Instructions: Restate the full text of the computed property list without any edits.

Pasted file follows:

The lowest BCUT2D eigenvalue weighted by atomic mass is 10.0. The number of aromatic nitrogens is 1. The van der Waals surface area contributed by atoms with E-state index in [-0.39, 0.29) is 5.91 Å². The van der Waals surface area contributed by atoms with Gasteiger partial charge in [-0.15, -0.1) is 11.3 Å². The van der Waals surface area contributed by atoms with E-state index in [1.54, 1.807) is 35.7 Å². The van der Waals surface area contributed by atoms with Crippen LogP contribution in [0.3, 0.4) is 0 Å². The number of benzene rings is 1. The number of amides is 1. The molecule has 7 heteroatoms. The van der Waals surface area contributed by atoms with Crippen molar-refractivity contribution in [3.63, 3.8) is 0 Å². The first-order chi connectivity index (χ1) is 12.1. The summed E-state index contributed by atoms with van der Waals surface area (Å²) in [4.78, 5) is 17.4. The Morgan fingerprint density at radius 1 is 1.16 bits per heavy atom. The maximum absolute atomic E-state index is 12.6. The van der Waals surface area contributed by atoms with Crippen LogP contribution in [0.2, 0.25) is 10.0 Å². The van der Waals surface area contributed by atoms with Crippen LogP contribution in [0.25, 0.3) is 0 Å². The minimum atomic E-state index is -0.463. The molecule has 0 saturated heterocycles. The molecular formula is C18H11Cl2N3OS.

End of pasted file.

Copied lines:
The lowest BCUT2D eigenvalue weighted by atomic mass is 10.0. The number of aromatic nitrogens is 1. The van der Waals surface area contributed by atoms with E-state index in [-0.39, 0.29) is 5.91 Å². The van der Waals surface area contributed by atoms with Gasteiger partial charge in [-0.15, -0.1) is 11.3 Å². The van der Waals surface area contributed by atoms with E-state index in [1.54, 1.807) is 35.7 Å². The van der Waals surface area contributed by atoms with Crippen LogP contribution in [0.3, 0.4) is 0 Å². The number of benzene rings is 1. The number of amides is 1. The molecule has 7 heteroatoms. The van der Waals surface area contributed by atoms with Crippen molar-refractivity contribution in [3.63, 3.8) is 0 Å². The first-order chi connectivity index (χ1) is 12.1. The summed E-state index contributed by atoms with van der Waals surface area (Å²) in [4.78, 5) is 17.4. The Morgan fingerprint density at radius 1 is 1.16 bits per heavy atom. The maximum absolute atomic E-state index is 12.6. The van der Waals surface area contributed by atoms with Crippen LogP contribution in [0.2, 0.25) is 10.0 Å². The van der Waals surface area contributed by atoms with Crippen LogP contribution in [0.25, 0.3) is 0 Å². The minimum atomic E-state index is -0.463. The molecule has 0 saturated heterocycles. The molecular formula is C18H11Cl2N3OS.